As an investor, its tempting to think that these formerly successful businesses are now cheap turnaround buys.
In this article Ill take a look at each company and ask whether now is the time to buy or whether these shares remain falling knives that are likely to slash your wealth!
Star fund manager Neil Woodford has a record of making good calls on major stocks. Mr Woodfords blog post last week made it very clear that hed lost faith in the ability of the firms management to deliver reliable profits.
One particular problem is the strange way the group sells its aero engines, taking an initial loss on the sale of the engine and making a profit on aftersales service deals. While investors were happy to accept this opaque accounting when times were good, concerns are rising as profit margins from new engines are expected to be lower over coming years.
Rolls new chief executive, Warren East, has said that the group will not issue medium-term earnings guidance for the next year or so, as the outlook is too uncertain. This suggests to me that current broker forecasts may be worth very little.
In my view its too soon to buy back into Rolls-Royce. Watching patiently from the sidelines may be the best way to avoid further losses.
Once seen as a strong rival to ARM Holdings, Imagination is now more of a distant relative. ARM shares have risen by 74% since 2012, while those of Imagination have fallen by 72%.
Imagination shares fell by another 6% this morning, after the firms interim results showed a first-half operating loss of 20.8m. Thats double the 10.3m loss reported for the same period last year.
Total revenue was down by 13% to 71.1m, from 82.2m during the first half of last year.
Imagination spends heavily on research and development, and says that this spending will now be cut. That could help turnaround the business in the short term, but risks the firm falling behind its competitors for future products. I dont see any reason to buy this stock at the moment.
Its been a poor year for the diamond market. Both prices and demand have fallen further than expected. Petras shares have followed suit, losing 66% of their value.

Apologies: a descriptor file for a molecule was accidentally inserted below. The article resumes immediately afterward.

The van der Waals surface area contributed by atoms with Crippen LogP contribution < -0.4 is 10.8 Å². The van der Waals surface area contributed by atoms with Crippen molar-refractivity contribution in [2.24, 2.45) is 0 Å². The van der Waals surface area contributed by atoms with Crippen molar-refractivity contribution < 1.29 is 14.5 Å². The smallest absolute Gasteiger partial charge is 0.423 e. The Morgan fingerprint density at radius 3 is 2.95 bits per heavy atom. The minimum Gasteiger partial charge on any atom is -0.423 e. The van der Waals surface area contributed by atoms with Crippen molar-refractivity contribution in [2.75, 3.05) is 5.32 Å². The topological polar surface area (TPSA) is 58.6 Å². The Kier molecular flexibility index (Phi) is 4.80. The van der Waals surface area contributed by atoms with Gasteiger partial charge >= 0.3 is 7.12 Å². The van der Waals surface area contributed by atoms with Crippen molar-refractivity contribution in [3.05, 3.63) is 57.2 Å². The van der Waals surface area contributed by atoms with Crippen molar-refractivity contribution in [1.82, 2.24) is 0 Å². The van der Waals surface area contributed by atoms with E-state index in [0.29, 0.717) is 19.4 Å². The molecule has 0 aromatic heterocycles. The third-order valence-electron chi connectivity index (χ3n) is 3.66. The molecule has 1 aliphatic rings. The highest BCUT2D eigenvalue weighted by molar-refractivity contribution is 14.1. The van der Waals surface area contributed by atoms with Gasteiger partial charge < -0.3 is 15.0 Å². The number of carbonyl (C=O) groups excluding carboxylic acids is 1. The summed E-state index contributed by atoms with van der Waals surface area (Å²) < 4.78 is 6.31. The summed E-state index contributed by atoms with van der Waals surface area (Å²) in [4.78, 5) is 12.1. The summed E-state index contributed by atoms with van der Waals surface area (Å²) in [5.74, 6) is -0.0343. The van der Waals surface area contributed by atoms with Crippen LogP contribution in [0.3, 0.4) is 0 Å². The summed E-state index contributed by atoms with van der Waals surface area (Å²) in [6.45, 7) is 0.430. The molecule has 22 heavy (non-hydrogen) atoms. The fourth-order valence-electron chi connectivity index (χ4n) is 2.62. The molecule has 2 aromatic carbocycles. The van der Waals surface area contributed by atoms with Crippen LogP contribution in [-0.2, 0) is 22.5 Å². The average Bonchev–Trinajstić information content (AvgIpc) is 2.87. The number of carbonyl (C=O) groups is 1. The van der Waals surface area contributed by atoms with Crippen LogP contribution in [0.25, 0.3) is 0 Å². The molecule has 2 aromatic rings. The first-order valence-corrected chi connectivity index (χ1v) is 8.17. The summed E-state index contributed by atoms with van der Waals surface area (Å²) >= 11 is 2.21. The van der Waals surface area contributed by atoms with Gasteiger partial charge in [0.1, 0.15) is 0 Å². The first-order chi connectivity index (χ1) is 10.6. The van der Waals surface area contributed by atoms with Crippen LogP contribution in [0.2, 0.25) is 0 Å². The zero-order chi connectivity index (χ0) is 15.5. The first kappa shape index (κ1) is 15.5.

However, analysts following the firm are becoming increasingly bullish. They expect to see a sharp recovery in the 2016/17 financial year. The latest forecasts suggest that Petras adjusted earnings per share will rise from 8.9 cents for the current year to 21 cents per share next year.
This puts Petra on a 2015/16 forecast P/E of 11, falling to a P/E of just 5 in 2016/17. Theres also an attractive forecast dividend yield of 3.1% for the current year and 5% for next year.
The reason for this expected growth is that production from new mine expansions is expected late next year. The good news is that thanks to a $300m debt issue last year, the firms balance sheet remains relatively healthy, with net gearing of around 30%.
Petra could be a profitable buy at todays prices, assuming diamond demand doesnt fall further.
A more reliable choice?
If you’re looking for a more reliable growth stock for 2016, then I would suggest a careful look at the company chosen for “A Top Growth Share From The Motley Fool“.
This fast-growing business is a home-grown British success story with global ambitions.
Top Motley Fool analysts Mark Rogers believes that this firm is “barely scratching the surface” of its long-term potential. He rates the shares as a strong buy.
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Roland Head has no position in any shares mentioned. The Motley Fool UK owns shares of Imagination Technologies. We Fools don’t all hold the same opinions, but we all believe that considering a diverse range of insights makes us better investors.